Friday, September 26, 2008

FFQF: Samuel Adams (and Dan Webster) on Liberty

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FFQF: Samuel Adams (and Dan Webster) on Liberty

4 Comments:

dave said...

Some people think that liberty means the freedom to do whatever they want until they get into trouble, and then ask someone else to save them from the consequences. However, I would say that liberty requires personal responsibility. That is part of its "price."

Hercules Mulligan said...

Amen to that, Dave! It's my point here precisely. Liberty cannot last without responsibility. Freedom does not work because it allows people to do whatever they want, but it works on the condition that people exercise virtue (which includes the responsibility of an individual for his own actions) and self-restraint. All societies and bodies of men need the same amount of governing. However, the difference between an autocracy and a free government is the factor of WHO does the governing!

Thanks so much for sharing your thoughts! Happy FFQF!

akaGaGa said...

"Please notice, that the phrases "free health care," "free education," "free retirement," and not even "security" are there."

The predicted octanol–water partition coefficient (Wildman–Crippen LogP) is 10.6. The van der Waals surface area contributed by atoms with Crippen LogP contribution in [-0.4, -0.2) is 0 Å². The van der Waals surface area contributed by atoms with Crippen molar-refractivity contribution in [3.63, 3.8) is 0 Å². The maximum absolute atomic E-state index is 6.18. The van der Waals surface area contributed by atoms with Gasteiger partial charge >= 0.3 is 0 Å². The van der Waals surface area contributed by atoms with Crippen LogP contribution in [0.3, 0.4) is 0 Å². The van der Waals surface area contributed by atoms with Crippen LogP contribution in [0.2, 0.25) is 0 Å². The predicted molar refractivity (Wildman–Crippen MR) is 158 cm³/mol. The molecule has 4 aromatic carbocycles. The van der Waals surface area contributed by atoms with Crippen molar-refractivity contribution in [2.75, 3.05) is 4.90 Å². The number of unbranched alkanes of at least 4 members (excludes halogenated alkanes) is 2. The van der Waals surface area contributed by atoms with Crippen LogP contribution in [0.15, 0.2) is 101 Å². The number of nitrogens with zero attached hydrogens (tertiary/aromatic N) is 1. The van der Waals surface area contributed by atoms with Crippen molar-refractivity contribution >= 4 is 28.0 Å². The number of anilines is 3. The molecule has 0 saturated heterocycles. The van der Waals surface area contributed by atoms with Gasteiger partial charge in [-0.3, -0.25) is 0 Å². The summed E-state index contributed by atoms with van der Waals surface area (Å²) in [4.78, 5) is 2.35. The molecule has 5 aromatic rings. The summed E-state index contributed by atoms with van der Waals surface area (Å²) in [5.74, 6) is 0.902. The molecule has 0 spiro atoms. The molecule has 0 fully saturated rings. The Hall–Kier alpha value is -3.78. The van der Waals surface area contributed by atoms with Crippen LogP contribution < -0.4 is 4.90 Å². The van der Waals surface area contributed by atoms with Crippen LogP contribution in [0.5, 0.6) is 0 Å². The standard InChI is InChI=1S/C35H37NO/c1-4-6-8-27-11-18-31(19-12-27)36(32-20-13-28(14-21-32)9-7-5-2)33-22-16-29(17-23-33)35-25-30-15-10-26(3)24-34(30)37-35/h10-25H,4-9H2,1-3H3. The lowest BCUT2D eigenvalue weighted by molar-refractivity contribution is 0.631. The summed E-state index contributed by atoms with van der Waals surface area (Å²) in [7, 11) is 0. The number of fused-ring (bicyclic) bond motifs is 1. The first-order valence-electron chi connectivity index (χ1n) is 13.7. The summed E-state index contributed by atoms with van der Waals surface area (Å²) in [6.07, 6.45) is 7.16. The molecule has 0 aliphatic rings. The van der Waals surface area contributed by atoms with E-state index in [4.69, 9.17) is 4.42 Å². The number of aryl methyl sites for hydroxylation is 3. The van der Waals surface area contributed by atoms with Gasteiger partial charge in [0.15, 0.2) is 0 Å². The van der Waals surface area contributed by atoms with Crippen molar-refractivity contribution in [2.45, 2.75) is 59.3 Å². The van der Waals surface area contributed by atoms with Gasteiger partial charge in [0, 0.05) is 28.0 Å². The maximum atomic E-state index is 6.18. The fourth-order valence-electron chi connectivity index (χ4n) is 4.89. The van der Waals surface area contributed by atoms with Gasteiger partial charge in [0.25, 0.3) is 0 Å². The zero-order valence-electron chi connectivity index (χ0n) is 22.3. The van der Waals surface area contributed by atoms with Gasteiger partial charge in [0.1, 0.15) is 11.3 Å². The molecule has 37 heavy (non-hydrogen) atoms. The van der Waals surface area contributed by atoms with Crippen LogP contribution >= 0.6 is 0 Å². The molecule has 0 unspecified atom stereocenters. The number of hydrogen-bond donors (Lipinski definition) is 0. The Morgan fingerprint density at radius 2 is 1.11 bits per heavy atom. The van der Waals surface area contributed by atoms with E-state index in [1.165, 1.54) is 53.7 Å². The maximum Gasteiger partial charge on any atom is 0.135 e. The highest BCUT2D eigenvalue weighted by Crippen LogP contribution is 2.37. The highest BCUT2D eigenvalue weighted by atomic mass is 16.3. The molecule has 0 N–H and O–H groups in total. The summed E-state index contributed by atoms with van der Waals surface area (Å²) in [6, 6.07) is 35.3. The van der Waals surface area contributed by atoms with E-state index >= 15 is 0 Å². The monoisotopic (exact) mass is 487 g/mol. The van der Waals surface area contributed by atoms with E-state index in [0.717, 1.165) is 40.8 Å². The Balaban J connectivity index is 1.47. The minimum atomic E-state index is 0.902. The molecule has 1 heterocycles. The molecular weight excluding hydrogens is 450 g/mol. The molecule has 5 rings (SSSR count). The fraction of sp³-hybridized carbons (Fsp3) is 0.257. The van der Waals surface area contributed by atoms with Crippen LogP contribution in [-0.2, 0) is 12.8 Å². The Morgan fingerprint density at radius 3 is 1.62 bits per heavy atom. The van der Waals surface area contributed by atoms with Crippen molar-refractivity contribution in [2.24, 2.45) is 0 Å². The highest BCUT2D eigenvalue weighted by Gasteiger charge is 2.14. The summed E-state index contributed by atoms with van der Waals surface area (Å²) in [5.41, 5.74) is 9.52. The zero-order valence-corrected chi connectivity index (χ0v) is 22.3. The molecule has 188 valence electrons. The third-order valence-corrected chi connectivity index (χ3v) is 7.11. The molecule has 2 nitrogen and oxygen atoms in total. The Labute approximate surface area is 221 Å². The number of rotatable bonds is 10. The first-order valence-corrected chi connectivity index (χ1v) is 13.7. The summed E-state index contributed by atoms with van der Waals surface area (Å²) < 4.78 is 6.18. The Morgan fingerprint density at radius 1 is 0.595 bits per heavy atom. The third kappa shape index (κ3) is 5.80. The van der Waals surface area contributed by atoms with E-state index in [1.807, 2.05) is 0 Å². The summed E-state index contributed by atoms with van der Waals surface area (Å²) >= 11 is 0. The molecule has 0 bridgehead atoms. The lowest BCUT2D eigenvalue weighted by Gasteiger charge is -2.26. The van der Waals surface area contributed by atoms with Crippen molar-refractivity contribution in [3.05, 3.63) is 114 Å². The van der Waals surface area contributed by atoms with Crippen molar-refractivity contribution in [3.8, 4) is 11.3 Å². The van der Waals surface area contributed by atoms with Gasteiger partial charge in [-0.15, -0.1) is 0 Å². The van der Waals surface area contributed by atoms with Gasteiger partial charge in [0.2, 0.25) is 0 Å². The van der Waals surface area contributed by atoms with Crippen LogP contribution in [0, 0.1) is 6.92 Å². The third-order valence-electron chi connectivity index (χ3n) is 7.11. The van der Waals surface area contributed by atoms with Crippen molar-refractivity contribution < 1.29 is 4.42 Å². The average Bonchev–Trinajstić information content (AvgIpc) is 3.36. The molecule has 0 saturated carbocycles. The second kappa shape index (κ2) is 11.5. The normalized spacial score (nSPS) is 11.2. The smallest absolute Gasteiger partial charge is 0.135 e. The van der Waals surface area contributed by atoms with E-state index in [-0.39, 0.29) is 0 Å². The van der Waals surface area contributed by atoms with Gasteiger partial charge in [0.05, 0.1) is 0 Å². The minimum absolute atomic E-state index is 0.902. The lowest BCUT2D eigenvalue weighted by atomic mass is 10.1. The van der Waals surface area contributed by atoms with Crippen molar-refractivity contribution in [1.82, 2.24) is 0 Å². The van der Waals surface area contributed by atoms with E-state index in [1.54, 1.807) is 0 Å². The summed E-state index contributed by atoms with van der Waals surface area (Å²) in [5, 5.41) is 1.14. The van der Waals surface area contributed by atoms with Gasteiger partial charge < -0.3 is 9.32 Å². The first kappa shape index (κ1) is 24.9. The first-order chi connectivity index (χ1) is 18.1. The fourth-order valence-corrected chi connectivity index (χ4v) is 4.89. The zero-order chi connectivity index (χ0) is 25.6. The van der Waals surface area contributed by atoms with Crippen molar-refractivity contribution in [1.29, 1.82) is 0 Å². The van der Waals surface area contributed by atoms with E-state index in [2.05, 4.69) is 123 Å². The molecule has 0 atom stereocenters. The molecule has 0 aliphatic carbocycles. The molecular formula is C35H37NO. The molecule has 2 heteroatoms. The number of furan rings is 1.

You forgot "free lunch." :)

Do you think that the coming days will help people realize that the government is not their daddy, waiting to solve all their problems? I'm afraid that when they do, when they realize no one else is going to step in to save them and they alone are responsible for themselves, we will see looting and rampaging, as people decide to "take" what they need. Scary proposition.

"Liberty is not lost through the oppressive actions of government, but rather through the consent of the governed."

Wow, that's quotable itself, Herky! And it reminds me (again) of that little book "The Politics of Obedience: The Discourse of Voluntary Servitude" by Etienne de la Boetie, intro by Murray Rothbard. It examines the nature of people to voluntarily submit to tyrants.

Perhaps this happens because God created us to be sheep to the Great Shepherd, and when we reject the Great Shepherd, our nature demands we follow something around the field? That's my latest hypothesis, anyhow, but I haven't had time yet to test it out.

Great thought-provoking post, Herky. Thanks.

Cato said...

Great post.

It is human nature for man to desire relief from responsibility and accountability. This is why Washingtom said that religion and lorality would be the republic's greatest support; religion and morality confirm that man IS responsibly and must be accountable, for he will one day give account. This reverence toward God is the foundation of a life lived in virtue and it's outgrowth, liberty.

How terribly far we are from this noble precept.

Keep saying so, Mulligan. Adams also said that what's needed to spur change is a tireless, irate minority.